Frederic Remington created iconic images of the Western frontier composed of Native Americans, cavalrymen and cowboys. Nowhere in his oeuvre is the cowboy more celebrated than in his first bronze subject, The Broncho Buster. Originally conceived in 1895, The Broncho Buster, depicting a cowboy breaking in a wild horse, was an immediate success, symbolizing all that was triumphant and heroic of the West.
In 1894, Remington was completing an illustration for a story by Owen Wister to be illustrated in Harper's Monthly, entitled "The Second Missouri Compromise." The scene depicts a group of eight men sitting and standing around a table in a complex interior scene with the focus being a cowboy drawing his gun at the central group. "Remington, sketching without models, realized that this arrangement obscured the details of the background and dwarfed the secondary figures. He quickly rubbed out his first attempt, moved the cowboy backward and the lesser figures forward. Remington intuitively visualized his figures from all sides, not just as flat images, as would be expected of an illustrator. [Augustus] Thomas said, 'Fred, you're not a draftsman; you're a sculptor. You saw all around that fellow, and could have put him anywhere you wanted him. They call that the sculptor's degree of vision.'" (as quoted in P.J. Broder, Bronzes of the American West, New York, 1974, p. 131) The final illustration, "'Don't Hurt Anybody,' Said Specimen Jones" proved to be the catalyst for Remington's introduction and experimentation with bronze and would result in the artist's first sculptural endeavor and ultimately the artist's most popular model, The Broncho Buster.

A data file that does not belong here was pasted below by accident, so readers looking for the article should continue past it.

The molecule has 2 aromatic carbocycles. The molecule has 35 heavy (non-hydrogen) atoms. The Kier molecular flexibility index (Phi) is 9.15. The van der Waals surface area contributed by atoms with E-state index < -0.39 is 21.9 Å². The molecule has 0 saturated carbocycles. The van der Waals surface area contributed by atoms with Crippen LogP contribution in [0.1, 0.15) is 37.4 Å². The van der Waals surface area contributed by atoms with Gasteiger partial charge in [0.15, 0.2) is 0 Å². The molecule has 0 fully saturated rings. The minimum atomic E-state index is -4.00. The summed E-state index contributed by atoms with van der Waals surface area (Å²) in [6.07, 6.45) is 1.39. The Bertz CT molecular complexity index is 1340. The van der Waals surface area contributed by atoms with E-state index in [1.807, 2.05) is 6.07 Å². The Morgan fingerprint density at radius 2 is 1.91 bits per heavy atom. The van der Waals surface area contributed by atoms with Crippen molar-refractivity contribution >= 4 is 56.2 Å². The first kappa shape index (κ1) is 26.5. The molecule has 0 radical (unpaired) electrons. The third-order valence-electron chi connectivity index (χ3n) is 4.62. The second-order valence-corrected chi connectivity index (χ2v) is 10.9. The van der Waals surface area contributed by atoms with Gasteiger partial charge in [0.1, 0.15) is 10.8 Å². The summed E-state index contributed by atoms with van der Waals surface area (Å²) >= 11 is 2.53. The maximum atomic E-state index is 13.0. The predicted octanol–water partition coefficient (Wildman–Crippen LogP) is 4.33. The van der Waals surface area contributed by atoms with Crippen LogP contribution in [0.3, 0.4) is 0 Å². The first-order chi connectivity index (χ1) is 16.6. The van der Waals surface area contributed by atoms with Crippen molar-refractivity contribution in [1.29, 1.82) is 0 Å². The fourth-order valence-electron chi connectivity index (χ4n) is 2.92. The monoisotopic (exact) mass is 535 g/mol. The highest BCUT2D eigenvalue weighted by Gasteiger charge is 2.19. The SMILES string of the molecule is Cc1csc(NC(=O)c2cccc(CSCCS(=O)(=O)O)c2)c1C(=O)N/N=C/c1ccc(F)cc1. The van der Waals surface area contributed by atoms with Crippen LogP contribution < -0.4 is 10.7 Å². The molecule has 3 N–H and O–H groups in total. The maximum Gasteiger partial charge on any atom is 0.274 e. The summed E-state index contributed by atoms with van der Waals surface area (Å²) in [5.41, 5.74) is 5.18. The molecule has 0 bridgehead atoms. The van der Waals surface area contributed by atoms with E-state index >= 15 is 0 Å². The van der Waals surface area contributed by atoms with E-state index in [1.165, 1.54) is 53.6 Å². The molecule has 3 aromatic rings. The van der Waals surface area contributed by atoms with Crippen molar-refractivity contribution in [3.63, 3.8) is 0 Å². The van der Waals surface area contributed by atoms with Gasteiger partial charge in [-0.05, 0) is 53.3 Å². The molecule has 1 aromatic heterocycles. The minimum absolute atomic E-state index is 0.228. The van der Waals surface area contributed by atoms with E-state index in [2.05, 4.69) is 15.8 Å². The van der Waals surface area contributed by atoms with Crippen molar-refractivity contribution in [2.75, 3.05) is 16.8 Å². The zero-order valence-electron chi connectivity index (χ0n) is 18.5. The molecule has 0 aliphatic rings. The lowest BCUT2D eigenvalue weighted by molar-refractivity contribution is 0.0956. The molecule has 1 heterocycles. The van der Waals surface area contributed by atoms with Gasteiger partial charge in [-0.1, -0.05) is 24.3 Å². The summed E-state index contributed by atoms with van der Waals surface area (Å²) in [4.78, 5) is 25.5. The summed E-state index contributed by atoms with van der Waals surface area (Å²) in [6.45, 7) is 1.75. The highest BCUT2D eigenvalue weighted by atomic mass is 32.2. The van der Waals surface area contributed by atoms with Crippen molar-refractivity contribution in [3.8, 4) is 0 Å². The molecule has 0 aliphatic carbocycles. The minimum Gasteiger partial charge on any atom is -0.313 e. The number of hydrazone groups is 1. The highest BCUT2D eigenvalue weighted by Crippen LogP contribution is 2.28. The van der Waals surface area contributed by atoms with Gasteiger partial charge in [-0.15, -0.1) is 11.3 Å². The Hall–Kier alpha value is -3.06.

"The Broncho Buster was a great success. Within three weeks of the copyright, Arthur Hoeber wrote in Harper's Weekly: 'He has handled his clay in a masterly way, with great freedom and certainty of touch, and in a manner to call forth the surprise and admiration not only of his fellow craftsmen, but of sculptors as well. Mr. Remington has struck his gait, and that, much as he has accomplished in an illustrative way, more remains for him to do, and other roads are open to him. With youth, health and energy, who shall say how far he may not go? And his is a distinctly American field.'" (As quoted in Bronzes of the American West, p. 133)
The present cast was originally sold through Tiffany & Co. in New York and is one of only sixty-four casts produced by the Henry-Bonnard Co. before the artist switched to Roman Bronze Works. Once Remington switched foundries he also switched from sand casting to the method of lost wax, allowing him to vary the details in each cast, which subsequently altered the overall appearance of the model in later examples.
Remington recognized that his legacy as a brilliant artist would be defined by the longevity of his bronze sculptures and in 1895, wrote: "My oils will all get old and watery...my watercolors will fade--but I am to endure in bronze...I am modeling--I find I do well--I am doing a cowboy on a bucking bronco and I am going to rattle down through the
ages." (as quoted in P. Hassrick, Frederic Remington: The
Masterworks, New York, 1988, p. 182)